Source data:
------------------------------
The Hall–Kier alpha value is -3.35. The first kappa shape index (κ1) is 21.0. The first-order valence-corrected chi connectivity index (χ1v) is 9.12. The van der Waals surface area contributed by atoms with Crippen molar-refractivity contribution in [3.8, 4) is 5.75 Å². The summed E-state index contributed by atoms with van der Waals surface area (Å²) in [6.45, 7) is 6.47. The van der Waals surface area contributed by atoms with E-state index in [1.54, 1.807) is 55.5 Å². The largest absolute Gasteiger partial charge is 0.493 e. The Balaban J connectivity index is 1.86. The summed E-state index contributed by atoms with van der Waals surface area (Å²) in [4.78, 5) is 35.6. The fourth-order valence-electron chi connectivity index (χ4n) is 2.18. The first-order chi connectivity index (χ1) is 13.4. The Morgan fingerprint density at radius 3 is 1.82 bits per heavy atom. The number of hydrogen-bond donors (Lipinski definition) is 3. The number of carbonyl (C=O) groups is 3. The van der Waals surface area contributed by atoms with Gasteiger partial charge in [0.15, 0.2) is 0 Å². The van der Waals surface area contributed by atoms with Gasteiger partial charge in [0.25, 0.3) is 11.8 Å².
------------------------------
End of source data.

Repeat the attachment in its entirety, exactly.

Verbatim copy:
The Hall–Kier alpha value is -3.35. The first kappa shape index (κ1) is 21.0. The first-order valence-corrected chi connectivity index (χ1v) is 9.12. The van der Waals surface area contributed by atoms with Crippen molar-refractivity contribution in [3.8, 4) is 5.75 Å². The summed E-state index contributed by atoms with van der Waals surface area (Å²) in [6.45, 7) is 6.47. The van der Waals surface area contributed by atoms with E-state index in [1.54, 1.807) is 55.5 Å². The largest absolute Gasteiger partial charge is 0.493 e. The Balaban J connectivity index is 1.86. The summed E-state index contributed by atoms with van der Waals surface area (Å²) in [4.78, 5) is 35.6. The fourth-order valence-electron chi connectivity index (χ4n) is 2.18. The first-order chi connectivity index (χ1) is 13.4. The Morgan fingerprint density at radius 3 is 1.82 bits per heavy atom. The number of hydrogen-bond donors (Lipinski definition) is 3. The number of carbonyl (C=O) groups is 3. The van der Waals surface area contributed by atoms with Gasteiger partial charge in [0.15, 0.2) is 0 Å². The van der Waals surface area contributed by atoms with Gasteiger partial charge in [0.25, 0.3) is 11.8 Å².